Redistricting: On October 21, I joined my colleagues to support the establishment of new district maps for the House of Representatives that will take effect for the 2022 state elections. House Bill 4210, An Act relative to establishing representative districts in the General Court, which was subsequently passed in the Senate and signed into law by Governor Baker. The new legislative districts outlined in House Bill 4210 reflect the population changes identified by the 2020 U.S. Census. Legislators are required to redraw the districts every 10 years based on the Census results to ensure a roughly equal number of people reside in each district. With Massachusetts’ population increasing to 7,029,917, the size of each Representative’s district has grown to an average of 43,937 compared to 40,923 in 2011, the last year the maps were redrawn. 
I currently represent the 11th Worcester District, comprised of Shrewsbury and Westborough Precincts 4 and 5. Beginning after the 2022 election, my district will be comprised of Shrewsbury and Westborough Precinct 4 and unfortunately, I had to lose Precinct 5 as the district size would have exceeded the upper size limit. I worked hard this fall to make sure I would still represent part of Westborough in the House come 2022, and I will welcome a new colleague who will represent the new seat that was created to include the balance of Westborough, most of Northborough, all of Southborough and part of Framingham.
Members of the Joint Special Committee on Redistricting held 20 hearings and created a website to solicit input from the public on the new House district maps. The committee took those comments into consideration when filing its final recommendations on October 19, noting that it worked to ensure that the new districts “comply with all constitutional and legal requirements,” including prior federal decisions and rulings issued by the Massachusetts Supreme Judicial Court. The new House maps expand the number of majority-minority districts across the state from 20 to 33, reflecting increases in the state’s Black, Asian, and Hispanic populations. 

Emergency paid sick leave: On September 27, Governor Baker signed H4127, An Act extending COVID-19 Massachusetts emergency paid sick leave into law. The bill extends COVID-19 emergency paid sick leave until April 2022 or until $60M in applications for sick leave have been submitted to the Administration. It was previously set to expire on September 30, 2021. The new law also expands eligibility to any person who is “obtaining an immunization related to COVID-19 or is recovering from an injury, disability, illness or condition related to such immunization” and sets aside $500,000 to establish a public information campaign to educate the public on emergency paid sick leave and its extension.

Emergency access to insulin: The Joint Committee on Financial Services held a public hearing on December 9 in which H1132, An Act relative to emergency insulin access was heard. I filed H1132 along with Representative Lewis in the House and Senator Lesser in the Senate. The bill, known nationally as “Kevin’s Law,” would allow pharmacists in Massachusetts to dispense up to a 30-day supply of insulin in an emergency situation when a medical practitioner’s authorization cannot be “readily obtained.” The untimely death of Kevin Houdeshell on New Year’s Eve in 2013 inspired his father, Dan, to push for this law in states across the nation, several of which have passed similar bills. Kevin tragically passed away in his home after falling into diabetic ketoacidosis due to his pharmacy being unable to reach his doctor to prescribe him more insulin over the holiday weekend. H1132 is common-sense legislation that will save lives, and I thank Mr. Houdeshell and the advocates he has joined forces with to fight for its passage. I hope to see it become law in Massachusetts this session.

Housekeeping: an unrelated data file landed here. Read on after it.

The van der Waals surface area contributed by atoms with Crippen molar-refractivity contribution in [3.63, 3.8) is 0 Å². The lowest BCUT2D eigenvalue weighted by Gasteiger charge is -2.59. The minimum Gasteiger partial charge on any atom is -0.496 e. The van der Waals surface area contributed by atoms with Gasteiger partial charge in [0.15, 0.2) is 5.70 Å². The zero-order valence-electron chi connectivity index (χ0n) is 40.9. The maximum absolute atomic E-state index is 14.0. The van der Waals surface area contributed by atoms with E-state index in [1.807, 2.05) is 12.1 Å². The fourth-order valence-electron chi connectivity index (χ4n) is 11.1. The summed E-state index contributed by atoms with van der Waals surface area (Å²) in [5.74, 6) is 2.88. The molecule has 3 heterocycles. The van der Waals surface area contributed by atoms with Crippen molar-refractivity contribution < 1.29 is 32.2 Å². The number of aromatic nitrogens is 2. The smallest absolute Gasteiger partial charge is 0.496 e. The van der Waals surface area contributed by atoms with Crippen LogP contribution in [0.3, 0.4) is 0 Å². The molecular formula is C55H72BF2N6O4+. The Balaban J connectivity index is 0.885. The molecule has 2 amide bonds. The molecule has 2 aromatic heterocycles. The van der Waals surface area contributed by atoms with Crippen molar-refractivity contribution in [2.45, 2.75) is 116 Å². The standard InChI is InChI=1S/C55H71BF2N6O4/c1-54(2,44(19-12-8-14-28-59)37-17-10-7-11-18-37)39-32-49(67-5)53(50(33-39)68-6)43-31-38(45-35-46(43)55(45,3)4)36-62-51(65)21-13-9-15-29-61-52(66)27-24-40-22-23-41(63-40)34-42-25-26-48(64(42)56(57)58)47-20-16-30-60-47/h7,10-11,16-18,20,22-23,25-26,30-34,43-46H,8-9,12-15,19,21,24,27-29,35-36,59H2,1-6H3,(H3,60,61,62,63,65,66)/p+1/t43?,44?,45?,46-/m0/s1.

Protecting community hospitals: On November 17, I joined my colleagues in the House to support legislation that would update the determination of needs process for Massachusetts health care facilities. H4253, An Act enhancing the market review process would also strengthen consumer protection and enforcement measures for expansions of health care facilities, similar to the existing protections already in place for mergers and acquisitions. The bill is now in the Senate for its consideration. The bill authorizes the Health Policy Commission (HPC) to conduct a cost and market impact review to determine if any planned hospital expansion would create a dominant market share for the services offered by the health care provider or would lead to higher prices for the same services in the same market. The HPC would also be authorized to initiate a review to determine if the proposed expansion would have a “significant impact” on competition or the state’s ability to meet its health care costs growth benchmark. In addition, the Attorney General’s office would be empowered to conduct an investigation based on HPC’s findings. H4253 also calls for the Health Planning Council, which currently falls under the Executive Office of Health and Human Services, to be re-constituted under the Health Policy Commission, and to assemble an advisory committee of up to 15 members reflecting “a broad distribution of diverse perspectives on the health care system.”